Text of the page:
Machynlleth-based art collective Stiwdio Dyfi CIC has been awarded fundsing from the UK Government Community Renewal Fund to create a number of community projects which will take place in September and October.

Projects include creating a community radio station, piloting a community cinema and running a series of workshops culminating in a sustainable fashion show.

“What does a community radio station look like? Well, in Dyfi biosphere it looks like dx3.cymru. Digidol Dyfi Digital, or DX3 for short, is an internet radio and television station based in the Dyfi Biosphere,” said Will Tremlett of Stiwdio Dyfi, a community-driven, grassroots-driven community benefit corporation for the benefit of the people. local..

“It was born out of the work of many people who came together under the DX3 banner to facilitate a live-facing outing for audiovisual artists in the Dyfi area.

“To make the project accessible to everyone, DX3 is launching a series of free digital skills workshops and has an arsenal of camera power, audio and computer equipment, which anyone can use, once inducted by experienced practitioners at our digital skills workshops.”

Will has found strong interest resulting from funding from the National Lottery Community Fund to outfit DX3 as well as free camera equipment for the project from camera vendors Visual Impact and Videndum.

DX3’s house will be a small building behind Y Plas, long disused and facing an uncertain future and now to be refurbished by Stiwdio Dyfi with the support of Machynlleth Town Council.

“Stay tuned for the DX3 label on Bandcamp releasing this Calan Geaf,” says Will.

Much of the ongoing free training at DX3 will result in high-quality radio and video content for DX3’s online channels as well as Sôs Coch Sinema, Machynlleth’s new community cinema, where local stories and advertisements may be broadcast prior to a screening.

Installed at the Y Tabernacl, Sôs Coch Sinema offers screenings every Thursday and Saturday until the end of October. For this, Will also managed to get delivery assistance from Cinema for all and the BFI Hearing Fund.

The hope is to create enough interest in a community cinema in Machynlleth to be able to continue, added Will. “Local cinema is about community, a place to meet, watch a movie together, stay out for a meal or be able to walk home.”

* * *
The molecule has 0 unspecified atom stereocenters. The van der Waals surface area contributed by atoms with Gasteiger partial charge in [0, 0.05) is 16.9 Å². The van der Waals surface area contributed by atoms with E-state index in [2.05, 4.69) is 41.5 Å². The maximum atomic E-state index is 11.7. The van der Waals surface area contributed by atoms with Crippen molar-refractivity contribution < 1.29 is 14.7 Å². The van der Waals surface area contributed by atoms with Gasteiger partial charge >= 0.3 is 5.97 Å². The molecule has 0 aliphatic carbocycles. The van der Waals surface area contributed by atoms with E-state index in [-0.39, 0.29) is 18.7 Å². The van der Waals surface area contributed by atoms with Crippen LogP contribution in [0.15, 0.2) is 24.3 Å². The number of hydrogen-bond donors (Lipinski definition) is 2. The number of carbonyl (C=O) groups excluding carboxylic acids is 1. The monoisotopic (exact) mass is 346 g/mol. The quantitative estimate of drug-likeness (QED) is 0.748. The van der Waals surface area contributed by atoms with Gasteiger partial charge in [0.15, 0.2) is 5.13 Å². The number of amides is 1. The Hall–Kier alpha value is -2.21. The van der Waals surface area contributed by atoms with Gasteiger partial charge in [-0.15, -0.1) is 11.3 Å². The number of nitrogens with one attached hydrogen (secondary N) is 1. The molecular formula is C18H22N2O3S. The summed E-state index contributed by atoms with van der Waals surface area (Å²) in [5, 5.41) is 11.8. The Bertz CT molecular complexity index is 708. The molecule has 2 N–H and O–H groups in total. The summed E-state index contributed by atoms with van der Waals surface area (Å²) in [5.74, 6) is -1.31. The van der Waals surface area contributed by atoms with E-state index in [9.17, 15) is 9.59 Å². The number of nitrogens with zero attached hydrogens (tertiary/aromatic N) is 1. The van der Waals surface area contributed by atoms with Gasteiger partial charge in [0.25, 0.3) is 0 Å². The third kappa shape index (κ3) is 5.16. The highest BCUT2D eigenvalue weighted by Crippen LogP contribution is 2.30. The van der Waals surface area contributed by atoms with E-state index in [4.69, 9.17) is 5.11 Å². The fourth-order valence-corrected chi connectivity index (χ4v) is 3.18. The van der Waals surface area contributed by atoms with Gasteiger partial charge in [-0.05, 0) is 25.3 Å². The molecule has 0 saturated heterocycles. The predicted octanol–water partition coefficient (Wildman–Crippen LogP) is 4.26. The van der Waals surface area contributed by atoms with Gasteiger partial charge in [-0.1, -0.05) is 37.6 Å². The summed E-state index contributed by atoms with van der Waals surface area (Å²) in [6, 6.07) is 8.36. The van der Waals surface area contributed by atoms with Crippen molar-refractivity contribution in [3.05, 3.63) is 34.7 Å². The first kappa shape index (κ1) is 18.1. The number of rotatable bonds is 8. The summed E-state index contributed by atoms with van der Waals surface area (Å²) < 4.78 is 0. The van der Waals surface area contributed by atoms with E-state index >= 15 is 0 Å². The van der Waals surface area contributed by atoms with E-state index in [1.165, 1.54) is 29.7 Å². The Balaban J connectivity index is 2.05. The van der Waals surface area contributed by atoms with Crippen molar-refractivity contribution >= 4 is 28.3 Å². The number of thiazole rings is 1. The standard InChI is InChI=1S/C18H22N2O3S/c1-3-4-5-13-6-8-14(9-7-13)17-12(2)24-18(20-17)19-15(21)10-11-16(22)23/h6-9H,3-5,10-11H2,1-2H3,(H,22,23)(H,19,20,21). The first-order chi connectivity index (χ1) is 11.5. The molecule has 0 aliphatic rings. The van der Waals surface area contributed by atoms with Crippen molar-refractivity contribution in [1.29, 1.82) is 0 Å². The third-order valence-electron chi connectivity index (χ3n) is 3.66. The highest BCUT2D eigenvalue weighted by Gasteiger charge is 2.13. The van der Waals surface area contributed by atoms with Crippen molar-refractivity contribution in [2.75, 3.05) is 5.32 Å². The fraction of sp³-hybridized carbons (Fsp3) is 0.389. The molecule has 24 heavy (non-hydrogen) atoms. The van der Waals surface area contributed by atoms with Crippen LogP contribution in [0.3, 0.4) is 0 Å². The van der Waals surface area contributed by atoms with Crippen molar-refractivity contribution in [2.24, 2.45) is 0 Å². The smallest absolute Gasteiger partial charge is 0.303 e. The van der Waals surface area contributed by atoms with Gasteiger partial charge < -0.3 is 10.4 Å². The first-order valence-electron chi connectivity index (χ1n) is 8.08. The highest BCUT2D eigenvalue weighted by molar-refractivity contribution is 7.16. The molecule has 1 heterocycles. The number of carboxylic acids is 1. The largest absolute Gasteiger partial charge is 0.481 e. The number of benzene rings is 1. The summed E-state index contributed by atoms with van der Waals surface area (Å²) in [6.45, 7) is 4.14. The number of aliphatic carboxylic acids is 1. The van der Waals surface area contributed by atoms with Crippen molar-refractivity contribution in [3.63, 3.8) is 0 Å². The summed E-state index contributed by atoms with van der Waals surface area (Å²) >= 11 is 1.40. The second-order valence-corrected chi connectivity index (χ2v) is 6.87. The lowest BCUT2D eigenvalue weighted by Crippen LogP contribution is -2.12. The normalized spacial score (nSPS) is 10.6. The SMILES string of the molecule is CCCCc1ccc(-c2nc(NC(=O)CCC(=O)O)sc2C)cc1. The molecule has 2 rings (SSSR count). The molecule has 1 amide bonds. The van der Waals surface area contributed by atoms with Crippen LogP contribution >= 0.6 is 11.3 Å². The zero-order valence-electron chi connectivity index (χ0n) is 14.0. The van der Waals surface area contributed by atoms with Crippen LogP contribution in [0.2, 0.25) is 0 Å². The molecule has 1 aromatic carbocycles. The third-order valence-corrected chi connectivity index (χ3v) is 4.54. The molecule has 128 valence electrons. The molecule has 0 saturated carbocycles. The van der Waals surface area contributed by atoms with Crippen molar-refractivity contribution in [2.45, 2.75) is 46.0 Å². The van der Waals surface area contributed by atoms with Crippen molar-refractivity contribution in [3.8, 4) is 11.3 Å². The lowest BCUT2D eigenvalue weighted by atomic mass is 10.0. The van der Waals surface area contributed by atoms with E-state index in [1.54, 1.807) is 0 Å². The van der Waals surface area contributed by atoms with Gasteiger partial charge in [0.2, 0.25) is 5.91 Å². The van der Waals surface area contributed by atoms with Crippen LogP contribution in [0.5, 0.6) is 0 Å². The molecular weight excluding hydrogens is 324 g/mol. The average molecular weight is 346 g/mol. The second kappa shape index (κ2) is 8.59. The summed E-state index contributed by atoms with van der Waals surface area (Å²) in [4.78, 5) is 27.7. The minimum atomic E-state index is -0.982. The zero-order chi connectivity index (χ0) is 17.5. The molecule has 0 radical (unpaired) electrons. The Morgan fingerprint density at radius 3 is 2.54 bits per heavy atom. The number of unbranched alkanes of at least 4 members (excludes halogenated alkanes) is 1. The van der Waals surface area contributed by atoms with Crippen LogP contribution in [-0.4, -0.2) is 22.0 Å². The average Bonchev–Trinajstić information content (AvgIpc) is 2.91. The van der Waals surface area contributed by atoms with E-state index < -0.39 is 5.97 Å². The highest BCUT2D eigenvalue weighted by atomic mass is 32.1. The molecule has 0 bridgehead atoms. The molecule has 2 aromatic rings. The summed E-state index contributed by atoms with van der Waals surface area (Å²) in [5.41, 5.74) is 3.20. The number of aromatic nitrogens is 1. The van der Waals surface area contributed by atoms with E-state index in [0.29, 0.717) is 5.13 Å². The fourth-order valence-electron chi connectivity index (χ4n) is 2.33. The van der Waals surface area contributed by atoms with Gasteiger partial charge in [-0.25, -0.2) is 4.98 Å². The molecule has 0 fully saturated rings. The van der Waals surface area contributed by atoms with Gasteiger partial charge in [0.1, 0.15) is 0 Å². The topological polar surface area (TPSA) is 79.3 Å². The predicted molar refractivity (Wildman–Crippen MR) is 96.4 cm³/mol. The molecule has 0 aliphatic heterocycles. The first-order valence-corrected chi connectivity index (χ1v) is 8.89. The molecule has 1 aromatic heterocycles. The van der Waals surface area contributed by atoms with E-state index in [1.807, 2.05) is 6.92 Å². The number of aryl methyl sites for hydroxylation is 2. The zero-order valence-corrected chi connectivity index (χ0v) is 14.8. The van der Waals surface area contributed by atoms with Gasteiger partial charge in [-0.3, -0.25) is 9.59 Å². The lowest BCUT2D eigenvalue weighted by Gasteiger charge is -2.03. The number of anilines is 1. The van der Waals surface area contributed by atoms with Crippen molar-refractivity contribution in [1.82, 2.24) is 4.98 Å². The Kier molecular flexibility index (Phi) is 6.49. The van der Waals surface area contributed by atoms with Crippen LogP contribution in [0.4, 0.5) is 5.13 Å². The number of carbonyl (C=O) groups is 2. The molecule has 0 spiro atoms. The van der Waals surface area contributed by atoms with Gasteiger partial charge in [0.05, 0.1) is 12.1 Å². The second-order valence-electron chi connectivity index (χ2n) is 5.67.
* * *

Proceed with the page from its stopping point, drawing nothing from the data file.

The schedule includes a weekly ‘Sports Action’ screening, a contemporary or ‘world cinema’ title, a horror night and a cinephile selection under ‘Keith Turbo Presents…’ with variations throughout the season.

Y Tabernacl provided an excellent home for this pilot project and made us feel very welcome. We look forward to the local community making Y Tabernacl a new kind of destination,” said Will.

Stiwdio Dyfi has one last part of the “Creative Spaces & Outlets” project: sustainable fashion. Hwb Ffasiwn Da is a “sewing, fashion and upcycling collective” set to begin a series of workshops, leading to a runway event called Sioe Calan Geaf in October.

Hub Ffasiwn Da is the brainchild of Will’s brother, Jay Tremlett, who staged his first sustainable fashion show before the Covid-19 pandemic.

“The fast fashion industry is one of the biggest manufacturing polluters in the world,” Jay said. “A cotton t-shirt takes 2,700 liters of water to make and the chemicals that flow from the factories have a devastating impact on human and non-human life.

“What makes it worse is that it is happening in some of the poorest parts of the world, with little or no support for those affected by pollution. The problem is too important for an individual to solve alone, the only solution is collective. »

This is the driving mindset behind Hwb Ffasiwn Da, a Machynlleth-based community fashion project. The hwb aims to develop a local textile industry “where collective work is the play and collaborations are the style”. Calan Geaf is hwb’s first attempt at a parade!

“It’s been humbling to see the support we’ve gotten for this rather complex program of activities,” added Will, who just led a team of supporters to deliver 5,000 newspaper flyers – on paper 100% recycled newspaper – in and around Machynlleth.

“It demonstrates people’s interest in seeing community projects like this come to fruition. It’s taken a while to get here, but this fall will fly away with so much confidence in us and if the interest that’s already flowing in is on point.

“So many people have come forward to get involved or sent messages of appreciation and support, so we want to keep delivering. We believe these things are here to stay.